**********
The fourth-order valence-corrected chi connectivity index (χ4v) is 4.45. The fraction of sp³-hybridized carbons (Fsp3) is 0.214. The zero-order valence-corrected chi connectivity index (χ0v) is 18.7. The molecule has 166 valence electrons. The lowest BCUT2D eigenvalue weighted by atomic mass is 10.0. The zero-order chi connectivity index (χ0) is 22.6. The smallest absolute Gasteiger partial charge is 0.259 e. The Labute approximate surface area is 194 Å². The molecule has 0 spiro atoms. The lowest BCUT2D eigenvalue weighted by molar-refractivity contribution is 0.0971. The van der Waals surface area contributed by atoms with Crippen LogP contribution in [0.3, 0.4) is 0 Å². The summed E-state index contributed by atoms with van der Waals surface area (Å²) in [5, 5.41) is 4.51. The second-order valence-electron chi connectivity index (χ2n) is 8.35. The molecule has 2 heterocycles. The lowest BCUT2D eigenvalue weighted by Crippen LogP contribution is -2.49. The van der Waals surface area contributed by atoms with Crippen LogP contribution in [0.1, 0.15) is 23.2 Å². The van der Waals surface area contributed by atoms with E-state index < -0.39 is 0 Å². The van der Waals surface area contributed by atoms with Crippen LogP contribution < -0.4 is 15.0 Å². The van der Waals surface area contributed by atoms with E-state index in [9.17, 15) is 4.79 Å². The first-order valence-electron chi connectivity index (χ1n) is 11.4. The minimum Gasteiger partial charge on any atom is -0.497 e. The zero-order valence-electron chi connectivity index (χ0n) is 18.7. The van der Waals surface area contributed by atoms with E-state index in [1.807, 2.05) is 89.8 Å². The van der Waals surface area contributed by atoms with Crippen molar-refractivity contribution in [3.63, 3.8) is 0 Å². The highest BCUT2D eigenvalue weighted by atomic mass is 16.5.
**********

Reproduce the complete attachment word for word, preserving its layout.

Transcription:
The fourth-order valence-corrected chi connectivity index (χ4v) is 4.45. The fraction of sp³-hybridized carbons (Fsp3) is 0.214. The zero-order valence-corrected chi connectivity index (χ0v) is 18.7. The molecule has 166 valence electrons. The lowest BCUT2D eigenvalue weighted by atomic mass is 10.0. The zero-order chi connectivity index (χ0) is 22.6. The smallest absolute Gasteiger partial charge is 0.259 e. The Labute approximate surface area is 194 Å². The molecule has 0 spiro atoms. The lowest BCUT2D eigenvalue weighted by molar-refractivity contribution is 0.0971. The van der Waals surface area contributed by atoms with Crippen LogP contribution in [0.3, 0.4) is 0 Å². The summed E-state index contributed by atoms with van der Waals surface area (Å²) in [5, 5.41) is 4.51. The second-order valence-electron chi connectivity index (χ2n) is 8.35. The molecule has 2 heterocycles. The lowest BCUT2D eigenvalue weighted by Crippen LogP contribution is -2.49. The van der Waals surface area contributed by atoms with Crippen LogP contribution in [0.1, 0.15) is 23.2 Å². The van der Waals surface area contributed by atoms with E-state index < -0.39 is 0 Å². The van der Waals surface area contributed by atoms with Crippen LogP contribution < -0.4 is 15.0 Å². The van der Waals surface area contributed by atoms with E-state index in [9.17, 15) is 4.79 Å². The first-order valence-electron chi connectivity index (χ1n) is 11.4. The minimum Gasteiger partial charge on any atom is -0.497 e. The zero-order valence-electron chi connectivity index (χ0n) is 18.7. The van der Waals surface area contributed by atoms with E-state index in [1.807, 2.05) is 89.8 Å². The van der Waals surface area contributed by atoms with Crippen molar-refractivity contribution in [3.63, 3.8) is 0 Å². The highest BCUT2D eigenvalue weighted by atomic mass is 16.5.